As the protest wore on, questions about when and how it would end began to bubble up. Cathy Courtney mentioned a time when she talked with President Boyd about how it would all end and his successful dialog with the students:
“I said, […] ‘it's not going to be much longer, you [President Boyd] don't need to bring in the cops. You're doing really good, you're negotiating just great, but it's going to be coming up because finals is coming up. People aren't going to miss their finals, they're not going to take incompletes. It will be over, and we're going to do freedom school instead.”
In a solo interview with Clarke staff, President Boyd offered a similar take on the events of May 1970, albeit from the administration's point of view. When asked, “In comparison to Berkeley, how did you view these events?,” Boyd answered:
“Well, I was surprised and pleased by the good nature of the Central student body. For example, when they occupied what became Freedom Hall, the ROTC building, they permitted an inspection every day by the administration to be sure that sanitation was OK, etc. I couldn't have imagined that happening at Berkeley.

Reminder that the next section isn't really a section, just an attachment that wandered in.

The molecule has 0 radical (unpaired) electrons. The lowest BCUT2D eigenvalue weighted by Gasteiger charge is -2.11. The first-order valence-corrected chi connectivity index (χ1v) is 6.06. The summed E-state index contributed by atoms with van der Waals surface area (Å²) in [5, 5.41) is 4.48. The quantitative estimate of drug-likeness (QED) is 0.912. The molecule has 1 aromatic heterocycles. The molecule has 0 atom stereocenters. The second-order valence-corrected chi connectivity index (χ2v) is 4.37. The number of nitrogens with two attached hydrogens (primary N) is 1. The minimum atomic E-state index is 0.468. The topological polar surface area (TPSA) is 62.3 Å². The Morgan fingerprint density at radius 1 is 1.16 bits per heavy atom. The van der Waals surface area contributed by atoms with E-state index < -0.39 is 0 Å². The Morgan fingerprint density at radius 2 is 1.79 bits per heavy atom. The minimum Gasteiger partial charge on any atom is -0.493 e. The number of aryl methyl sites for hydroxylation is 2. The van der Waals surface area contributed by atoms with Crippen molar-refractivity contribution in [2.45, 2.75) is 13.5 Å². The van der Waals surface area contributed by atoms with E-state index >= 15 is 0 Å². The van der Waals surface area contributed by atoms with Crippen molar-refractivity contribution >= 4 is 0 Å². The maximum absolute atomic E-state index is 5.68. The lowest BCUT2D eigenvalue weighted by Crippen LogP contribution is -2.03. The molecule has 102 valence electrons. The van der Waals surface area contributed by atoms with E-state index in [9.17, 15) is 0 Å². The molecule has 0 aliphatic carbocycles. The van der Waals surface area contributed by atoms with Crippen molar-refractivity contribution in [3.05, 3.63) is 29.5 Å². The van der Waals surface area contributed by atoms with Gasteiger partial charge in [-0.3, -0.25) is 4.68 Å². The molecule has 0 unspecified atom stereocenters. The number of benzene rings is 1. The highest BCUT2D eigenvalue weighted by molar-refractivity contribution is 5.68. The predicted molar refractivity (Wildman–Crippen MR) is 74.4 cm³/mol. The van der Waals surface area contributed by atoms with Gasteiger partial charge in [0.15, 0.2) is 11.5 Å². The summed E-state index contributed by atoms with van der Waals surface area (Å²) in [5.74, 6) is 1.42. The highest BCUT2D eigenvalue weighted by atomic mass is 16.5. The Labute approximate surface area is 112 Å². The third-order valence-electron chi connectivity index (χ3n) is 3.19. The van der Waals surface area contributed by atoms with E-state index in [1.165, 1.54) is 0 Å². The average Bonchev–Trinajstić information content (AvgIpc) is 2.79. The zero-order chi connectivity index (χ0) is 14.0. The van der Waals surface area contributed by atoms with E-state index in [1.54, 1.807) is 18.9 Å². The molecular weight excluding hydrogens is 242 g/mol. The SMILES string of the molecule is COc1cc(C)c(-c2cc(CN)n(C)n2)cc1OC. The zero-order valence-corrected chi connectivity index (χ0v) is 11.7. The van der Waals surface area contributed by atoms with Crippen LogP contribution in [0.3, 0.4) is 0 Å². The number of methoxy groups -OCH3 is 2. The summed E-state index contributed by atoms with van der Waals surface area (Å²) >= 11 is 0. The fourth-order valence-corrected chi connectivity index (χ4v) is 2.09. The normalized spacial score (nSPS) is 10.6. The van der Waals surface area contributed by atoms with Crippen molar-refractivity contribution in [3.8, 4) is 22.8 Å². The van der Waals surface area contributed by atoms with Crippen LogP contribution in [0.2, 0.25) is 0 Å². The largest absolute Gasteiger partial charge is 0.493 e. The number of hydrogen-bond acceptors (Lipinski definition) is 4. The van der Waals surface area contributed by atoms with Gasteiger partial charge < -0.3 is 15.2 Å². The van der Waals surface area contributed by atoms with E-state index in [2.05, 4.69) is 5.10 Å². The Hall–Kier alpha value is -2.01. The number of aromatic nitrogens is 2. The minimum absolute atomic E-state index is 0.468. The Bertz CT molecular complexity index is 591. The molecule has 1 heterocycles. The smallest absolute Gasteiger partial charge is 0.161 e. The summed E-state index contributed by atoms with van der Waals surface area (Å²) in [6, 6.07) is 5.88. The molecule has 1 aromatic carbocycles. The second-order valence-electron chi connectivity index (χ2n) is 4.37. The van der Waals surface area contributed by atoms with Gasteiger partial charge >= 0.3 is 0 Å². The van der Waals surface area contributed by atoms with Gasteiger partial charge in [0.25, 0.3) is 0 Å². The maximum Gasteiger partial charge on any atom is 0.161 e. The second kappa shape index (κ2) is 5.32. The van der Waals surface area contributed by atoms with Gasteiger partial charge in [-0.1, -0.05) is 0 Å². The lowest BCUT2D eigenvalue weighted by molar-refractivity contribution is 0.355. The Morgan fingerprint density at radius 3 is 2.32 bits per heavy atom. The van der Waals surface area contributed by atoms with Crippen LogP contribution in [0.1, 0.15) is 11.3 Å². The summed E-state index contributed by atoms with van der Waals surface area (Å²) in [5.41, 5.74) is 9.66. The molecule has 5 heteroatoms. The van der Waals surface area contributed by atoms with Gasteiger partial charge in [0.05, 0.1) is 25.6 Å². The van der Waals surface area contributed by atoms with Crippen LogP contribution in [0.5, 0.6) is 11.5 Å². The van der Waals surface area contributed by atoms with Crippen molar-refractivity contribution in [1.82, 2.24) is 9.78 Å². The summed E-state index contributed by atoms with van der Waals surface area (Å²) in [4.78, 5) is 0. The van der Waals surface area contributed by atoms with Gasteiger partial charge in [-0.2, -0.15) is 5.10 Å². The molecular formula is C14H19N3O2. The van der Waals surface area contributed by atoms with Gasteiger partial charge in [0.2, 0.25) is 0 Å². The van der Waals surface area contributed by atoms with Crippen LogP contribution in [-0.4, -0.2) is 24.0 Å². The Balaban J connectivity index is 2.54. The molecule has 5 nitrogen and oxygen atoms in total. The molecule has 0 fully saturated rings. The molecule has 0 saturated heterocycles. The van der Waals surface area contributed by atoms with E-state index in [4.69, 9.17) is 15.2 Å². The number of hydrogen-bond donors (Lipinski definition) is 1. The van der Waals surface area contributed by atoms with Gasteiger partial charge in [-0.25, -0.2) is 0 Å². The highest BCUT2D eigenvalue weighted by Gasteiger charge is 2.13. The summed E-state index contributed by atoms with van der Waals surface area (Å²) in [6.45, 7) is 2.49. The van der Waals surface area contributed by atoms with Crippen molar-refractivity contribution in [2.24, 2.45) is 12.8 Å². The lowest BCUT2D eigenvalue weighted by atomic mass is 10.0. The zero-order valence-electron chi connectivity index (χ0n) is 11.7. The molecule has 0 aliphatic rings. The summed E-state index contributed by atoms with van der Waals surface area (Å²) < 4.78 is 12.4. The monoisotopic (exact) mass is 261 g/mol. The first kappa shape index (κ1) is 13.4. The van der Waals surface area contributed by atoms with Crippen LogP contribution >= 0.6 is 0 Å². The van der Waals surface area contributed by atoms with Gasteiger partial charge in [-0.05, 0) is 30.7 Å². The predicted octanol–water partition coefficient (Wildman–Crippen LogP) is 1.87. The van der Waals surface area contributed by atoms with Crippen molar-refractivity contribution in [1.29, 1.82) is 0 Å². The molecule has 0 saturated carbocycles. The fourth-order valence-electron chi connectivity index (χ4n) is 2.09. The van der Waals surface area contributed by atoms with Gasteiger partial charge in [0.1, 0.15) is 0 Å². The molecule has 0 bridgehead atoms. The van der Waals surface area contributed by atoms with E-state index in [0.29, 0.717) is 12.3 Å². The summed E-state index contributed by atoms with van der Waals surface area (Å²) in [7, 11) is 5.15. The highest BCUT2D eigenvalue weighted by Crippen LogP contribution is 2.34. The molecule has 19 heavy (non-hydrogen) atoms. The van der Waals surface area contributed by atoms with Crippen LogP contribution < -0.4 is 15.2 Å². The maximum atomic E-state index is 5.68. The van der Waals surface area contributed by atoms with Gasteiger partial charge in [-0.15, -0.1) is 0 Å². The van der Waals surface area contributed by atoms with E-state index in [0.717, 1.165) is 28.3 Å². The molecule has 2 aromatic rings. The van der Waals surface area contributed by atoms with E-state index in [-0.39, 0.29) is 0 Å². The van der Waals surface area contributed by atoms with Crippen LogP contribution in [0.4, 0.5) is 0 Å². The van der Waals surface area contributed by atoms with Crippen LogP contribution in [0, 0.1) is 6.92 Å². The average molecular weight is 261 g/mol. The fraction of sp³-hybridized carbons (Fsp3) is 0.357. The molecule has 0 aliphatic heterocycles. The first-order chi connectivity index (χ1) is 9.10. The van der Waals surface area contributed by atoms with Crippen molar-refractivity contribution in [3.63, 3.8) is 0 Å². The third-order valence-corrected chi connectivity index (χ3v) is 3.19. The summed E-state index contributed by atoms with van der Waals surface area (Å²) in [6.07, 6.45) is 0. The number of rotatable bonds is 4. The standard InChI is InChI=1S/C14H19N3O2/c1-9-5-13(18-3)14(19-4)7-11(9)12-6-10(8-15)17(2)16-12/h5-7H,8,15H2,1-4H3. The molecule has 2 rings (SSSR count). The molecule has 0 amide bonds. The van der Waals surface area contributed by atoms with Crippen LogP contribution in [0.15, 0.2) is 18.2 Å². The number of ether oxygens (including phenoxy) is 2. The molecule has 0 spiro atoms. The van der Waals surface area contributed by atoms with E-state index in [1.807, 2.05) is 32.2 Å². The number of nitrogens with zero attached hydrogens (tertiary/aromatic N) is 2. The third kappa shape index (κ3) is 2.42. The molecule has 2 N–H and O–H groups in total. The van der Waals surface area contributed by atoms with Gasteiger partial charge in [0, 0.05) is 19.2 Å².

"When Sproul Hall [at UC-Berkeley] was occupied, for example, it took police to get the kids out. There weren't any daily visits by an administration member.
“So, I was surprised by the good nature of the students who occupied Central Hall -- I mean Freedom Hall. And the same was true for the tent village. At Berkeley the People's Park episode, which occurred after I had left and gone to Central, was a violent episode in which Reagan had called out the National Guard. Our People's Park was really never anything but peaceable. I never felt threatened by it for example, though I did regret it very much because it was ugly. And because of the sanitation problem. And most students got tired of it and agreed to the university's request that they take down the tents.”
President Boyd, standing to the right of the tree, speaking to
students on the Warriner Mall, click to enlarge

President Boyd’s legacy in maintaining calm was a major part of discussion with former students. Almost 50 years after the events, the praise for President Boyd’s handling of the situation could not be overstated. Many former students expressed appreciation with statements like Paul Puma’s: “President Boyd, who… I really loved him, because he was very fair. He wasn't one of the people that would just say, ‘you radical bastards,’ you know? No, no, no. He had an open mind.”